The Financial Services Agency, the regulator that policies Japan’s exchanges and crypto businesses, has provisionally updated its parameters on financial instruments. In an official press release, the agency stated:
“It appears that financial products that involve investments in [cryptocurrencies] will be created in the future, but there are also indications that investment in [cryptocurrencies] would encourage speculation. The FSA believes that it should carefully handle the sale of investment trusts that invest in such assets.”
In another document, however, the agency further stated that trusts that invest in crypto could be deemed “inappropriate”, since investment trusts were “mainly intended to be invested in specific assets.” However, the governing body has ruled that crypto should be classified as “non-specific assets.”
The FSA has embarked on a month-long consultation period for its proposal, though the regulator has previously proven very hard to sway on crypto-related matters. According to media outlet iForex Japan, the decision will at least make crypto trust offerings “very difficult” in Japan.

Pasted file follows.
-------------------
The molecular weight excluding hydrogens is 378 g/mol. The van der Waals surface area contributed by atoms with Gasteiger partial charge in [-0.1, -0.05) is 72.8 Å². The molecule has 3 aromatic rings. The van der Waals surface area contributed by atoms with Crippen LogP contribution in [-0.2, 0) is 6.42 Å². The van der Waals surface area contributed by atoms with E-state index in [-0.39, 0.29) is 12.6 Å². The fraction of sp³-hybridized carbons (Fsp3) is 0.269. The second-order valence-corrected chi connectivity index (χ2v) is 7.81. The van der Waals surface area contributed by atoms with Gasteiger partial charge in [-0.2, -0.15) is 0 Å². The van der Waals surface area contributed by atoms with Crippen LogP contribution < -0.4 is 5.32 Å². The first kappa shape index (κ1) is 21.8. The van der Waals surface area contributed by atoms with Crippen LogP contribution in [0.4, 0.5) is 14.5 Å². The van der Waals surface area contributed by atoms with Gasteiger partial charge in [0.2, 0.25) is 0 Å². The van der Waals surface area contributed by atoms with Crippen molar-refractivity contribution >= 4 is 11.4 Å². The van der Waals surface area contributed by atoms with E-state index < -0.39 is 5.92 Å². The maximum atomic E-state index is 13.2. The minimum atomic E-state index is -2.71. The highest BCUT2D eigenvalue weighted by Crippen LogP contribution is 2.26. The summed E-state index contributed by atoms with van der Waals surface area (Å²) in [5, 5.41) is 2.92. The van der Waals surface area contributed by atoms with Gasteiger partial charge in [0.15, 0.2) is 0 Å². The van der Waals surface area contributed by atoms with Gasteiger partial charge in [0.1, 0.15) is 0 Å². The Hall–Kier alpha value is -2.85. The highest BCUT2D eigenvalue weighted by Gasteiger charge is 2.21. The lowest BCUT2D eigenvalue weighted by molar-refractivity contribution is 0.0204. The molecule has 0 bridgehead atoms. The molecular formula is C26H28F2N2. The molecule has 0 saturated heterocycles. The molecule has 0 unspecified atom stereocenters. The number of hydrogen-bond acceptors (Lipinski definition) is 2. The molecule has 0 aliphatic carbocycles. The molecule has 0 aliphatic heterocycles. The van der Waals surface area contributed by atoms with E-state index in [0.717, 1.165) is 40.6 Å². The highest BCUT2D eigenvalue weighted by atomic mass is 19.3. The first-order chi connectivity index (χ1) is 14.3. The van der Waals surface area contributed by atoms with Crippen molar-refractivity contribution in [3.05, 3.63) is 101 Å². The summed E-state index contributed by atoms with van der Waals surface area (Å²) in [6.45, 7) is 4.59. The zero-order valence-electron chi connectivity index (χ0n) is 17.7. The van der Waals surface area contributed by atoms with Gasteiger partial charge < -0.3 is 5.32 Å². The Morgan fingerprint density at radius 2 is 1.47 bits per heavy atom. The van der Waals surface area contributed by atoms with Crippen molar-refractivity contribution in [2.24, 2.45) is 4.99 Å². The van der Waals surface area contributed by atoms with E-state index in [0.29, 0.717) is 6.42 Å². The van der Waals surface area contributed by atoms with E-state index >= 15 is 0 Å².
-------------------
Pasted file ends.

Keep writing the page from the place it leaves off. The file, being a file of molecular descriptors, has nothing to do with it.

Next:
While it’s possible for companies to ignore the guidelines and offer deregulated trust products, few financial firms or cryptocurrency exchanges have dared to stand up to the FSA in the past, and many are likely to conform to the agency’s ruling.
In the meantime, the country’s six largest financial companies have come together to develop a Japanse Security Token Offering (STO) self-governing alliance.
The group constitutes thee crypto exchange operators; the Monex Group, which owns Coincheck exchange, as well as SBI’s securities arms and Rakuten, which both run their own exchange platforms. Others include the big-hitting traditional finance firms in the form of Daiwa Securities, Nomura Securities and Kabu.
According to a Monex statement, the association has appointed the highly influential and cryptocurrency-keen Yoshitaka Kitao, CEO of SBI and member of the board at Ripple, as its president. The group also wants to get official recognition as a self-governing body from regulators like the FSA.
The newly formed body is called the Japan Security Token Offering Association, and states that “sufficient conditions are in place for STOs to become widely used in Japan. The association says it was formed “so that STO business opportunities can be explored and developed in Japan.”